Tesla issues clarification on testing Chinese car-buyers’ driving knowledge
Published: May 16, 2021 08:16 PM
A Tesla EV model seen in Shanghai in November 2020 Photos: cnsphoto

A Tesla EV model seen in Shanghai in November 2020 Photos: cnsphoto

A Tesla vehicle "pick-up" test that requires a score of at least 80 percent to pass for new Tesla buyers is a misunderstanding of an optional activity to enhance Tesla customer experience when taking delivery of new vehicles, Tesla said on Sunday.

In a post on its customer support account on Sina Weibo, Tesla said it has recently received a lot of queries about whether a "pick-up" test is required for taking delivery of new Tesla cars.

The test is actually an optional activity that is undergoing a trial, and it's not mandatory for Tesla car buyers, let alone a suggested 80 percent score for pick-up, read the post, noting that no restrictions are imposed in the course of new car delivery.

The "voluntary and unrestricted" test was envisioned to enhance the appeal of the delivery experience and help car owners improve the new vehicle user experience, Tesla said in the post, disclosing its rollout of individualized activities across Chinese cities to assist users in better understanding safe driving and vehicle details.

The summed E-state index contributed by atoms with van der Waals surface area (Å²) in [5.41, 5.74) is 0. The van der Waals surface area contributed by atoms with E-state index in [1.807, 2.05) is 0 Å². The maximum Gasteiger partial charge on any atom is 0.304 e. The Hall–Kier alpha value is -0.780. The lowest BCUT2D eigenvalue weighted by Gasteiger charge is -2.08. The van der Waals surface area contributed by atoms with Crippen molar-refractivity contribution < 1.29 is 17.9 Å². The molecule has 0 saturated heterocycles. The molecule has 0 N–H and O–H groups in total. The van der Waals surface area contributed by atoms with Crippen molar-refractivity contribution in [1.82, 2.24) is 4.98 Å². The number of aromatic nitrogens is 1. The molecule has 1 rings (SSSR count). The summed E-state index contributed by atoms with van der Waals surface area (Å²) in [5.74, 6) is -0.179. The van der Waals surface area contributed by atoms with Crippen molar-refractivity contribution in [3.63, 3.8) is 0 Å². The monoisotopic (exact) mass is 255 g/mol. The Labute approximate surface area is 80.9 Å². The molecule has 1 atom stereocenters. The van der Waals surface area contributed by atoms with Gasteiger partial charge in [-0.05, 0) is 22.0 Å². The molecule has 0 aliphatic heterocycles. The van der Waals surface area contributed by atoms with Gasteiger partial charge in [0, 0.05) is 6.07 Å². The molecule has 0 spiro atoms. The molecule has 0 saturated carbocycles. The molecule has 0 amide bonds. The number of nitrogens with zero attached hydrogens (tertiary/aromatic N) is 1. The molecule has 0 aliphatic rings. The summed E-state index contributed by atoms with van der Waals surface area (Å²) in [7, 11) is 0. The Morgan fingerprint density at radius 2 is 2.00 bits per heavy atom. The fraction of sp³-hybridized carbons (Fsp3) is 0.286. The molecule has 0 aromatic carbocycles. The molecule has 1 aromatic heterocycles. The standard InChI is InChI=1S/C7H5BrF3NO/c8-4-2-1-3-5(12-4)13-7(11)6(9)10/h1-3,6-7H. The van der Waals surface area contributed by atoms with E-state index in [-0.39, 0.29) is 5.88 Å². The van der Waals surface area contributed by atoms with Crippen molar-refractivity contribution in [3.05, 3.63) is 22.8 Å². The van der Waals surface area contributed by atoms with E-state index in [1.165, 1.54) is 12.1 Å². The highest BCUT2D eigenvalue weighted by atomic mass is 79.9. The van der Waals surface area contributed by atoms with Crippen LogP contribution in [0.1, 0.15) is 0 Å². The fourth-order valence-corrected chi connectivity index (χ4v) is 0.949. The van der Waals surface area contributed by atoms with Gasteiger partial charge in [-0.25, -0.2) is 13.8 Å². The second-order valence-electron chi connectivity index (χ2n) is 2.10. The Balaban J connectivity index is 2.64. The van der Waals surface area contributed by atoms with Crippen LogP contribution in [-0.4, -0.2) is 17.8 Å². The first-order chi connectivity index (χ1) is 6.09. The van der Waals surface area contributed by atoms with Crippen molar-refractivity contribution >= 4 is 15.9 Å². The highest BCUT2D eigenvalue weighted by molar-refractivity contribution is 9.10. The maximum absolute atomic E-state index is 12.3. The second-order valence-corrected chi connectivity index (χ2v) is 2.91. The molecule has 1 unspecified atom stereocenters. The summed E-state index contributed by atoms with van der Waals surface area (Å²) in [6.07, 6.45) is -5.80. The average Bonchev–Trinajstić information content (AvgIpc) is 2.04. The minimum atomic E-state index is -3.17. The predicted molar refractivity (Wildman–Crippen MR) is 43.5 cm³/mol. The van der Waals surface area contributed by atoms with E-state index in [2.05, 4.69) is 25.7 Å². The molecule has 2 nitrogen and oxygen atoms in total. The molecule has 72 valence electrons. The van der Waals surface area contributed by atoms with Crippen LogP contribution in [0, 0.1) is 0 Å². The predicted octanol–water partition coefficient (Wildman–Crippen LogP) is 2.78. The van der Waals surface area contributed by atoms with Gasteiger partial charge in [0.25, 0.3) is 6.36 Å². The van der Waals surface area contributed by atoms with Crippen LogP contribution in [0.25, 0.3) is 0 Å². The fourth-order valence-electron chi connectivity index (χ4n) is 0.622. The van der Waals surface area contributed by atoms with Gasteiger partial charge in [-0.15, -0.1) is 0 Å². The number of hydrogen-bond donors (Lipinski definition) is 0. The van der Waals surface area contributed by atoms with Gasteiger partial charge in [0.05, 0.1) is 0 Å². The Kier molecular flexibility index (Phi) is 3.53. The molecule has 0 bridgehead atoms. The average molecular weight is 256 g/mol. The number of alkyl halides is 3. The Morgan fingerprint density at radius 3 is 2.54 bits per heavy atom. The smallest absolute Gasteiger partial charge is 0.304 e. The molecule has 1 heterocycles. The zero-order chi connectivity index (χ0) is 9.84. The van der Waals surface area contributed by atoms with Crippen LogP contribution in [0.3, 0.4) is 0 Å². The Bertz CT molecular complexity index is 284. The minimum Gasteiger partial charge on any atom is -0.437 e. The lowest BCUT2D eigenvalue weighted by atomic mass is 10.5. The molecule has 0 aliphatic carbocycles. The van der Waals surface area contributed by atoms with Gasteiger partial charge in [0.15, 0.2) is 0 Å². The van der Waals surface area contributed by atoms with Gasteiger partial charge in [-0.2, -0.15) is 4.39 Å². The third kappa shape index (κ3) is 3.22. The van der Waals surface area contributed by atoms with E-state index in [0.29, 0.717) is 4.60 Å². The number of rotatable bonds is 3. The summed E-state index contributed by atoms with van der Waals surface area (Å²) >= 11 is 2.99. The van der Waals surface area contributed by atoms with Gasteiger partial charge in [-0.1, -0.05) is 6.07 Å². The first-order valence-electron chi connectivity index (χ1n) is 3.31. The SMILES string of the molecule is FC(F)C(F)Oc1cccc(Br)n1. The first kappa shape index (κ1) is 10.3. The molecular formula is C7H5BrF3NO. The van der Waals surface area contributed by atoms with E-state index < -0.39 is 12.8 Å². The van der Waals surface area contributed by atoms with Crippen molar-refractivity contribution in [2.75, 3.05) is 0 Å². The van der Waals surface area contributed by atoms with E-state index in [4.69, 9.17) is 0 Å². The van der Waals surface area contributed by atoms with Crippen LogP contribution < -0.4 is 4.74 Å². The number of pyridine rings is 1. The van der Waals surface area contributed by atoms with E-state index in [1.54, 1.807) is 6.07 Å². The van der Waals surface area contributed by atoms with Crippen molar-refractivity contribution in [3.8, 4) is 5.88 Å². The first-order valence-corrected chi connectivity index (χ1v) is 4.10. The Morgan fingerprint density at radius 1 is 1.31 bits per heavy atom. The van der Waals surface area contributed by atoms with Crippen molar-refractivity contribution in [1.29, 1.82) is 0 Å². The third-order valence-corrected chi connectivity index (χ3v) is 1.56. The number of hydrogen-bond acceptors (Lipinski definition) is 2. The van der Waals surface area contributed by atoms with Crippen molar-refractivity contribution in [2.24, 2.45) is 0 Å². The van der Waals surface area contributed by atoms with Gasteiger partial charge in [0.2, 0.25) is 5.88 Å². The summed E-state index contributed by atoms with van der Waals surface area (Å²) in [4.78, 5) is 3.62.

The Weibo post came after a Tesla statement earlier on Sunday claimed no abnormalities have been found in the brake system of a Tesla car which reportedly lost control and smashed into the wall in an underground garage in Hangzhou, East China's Zhejiang Province. 

With a continued focus on Tesla safety woes, especially about its braking system, a driving school in Shanghai also recently launched a new training service for Tesla drivers, prompted by the proposal of Tesla's China Vice President Tao Lin to strengthen consumer education in driving.

The Hangzhou accident was among a flurry of accidents involving Tesla vehicles in the Chinese market.

Statistics from the China Passenger Car Association (CPCA) show that Tesla sold 25,845 EVs in April in the Chinese market, down 27.15 percent from March's 35,478 vehicles. 

Tesla's shares took a beating amid its China troubles, having fallen 16.87 percent this month as of Friday's market close. This compares with a 3.82 percent decline in the NASDAQ so far in May.

Global Times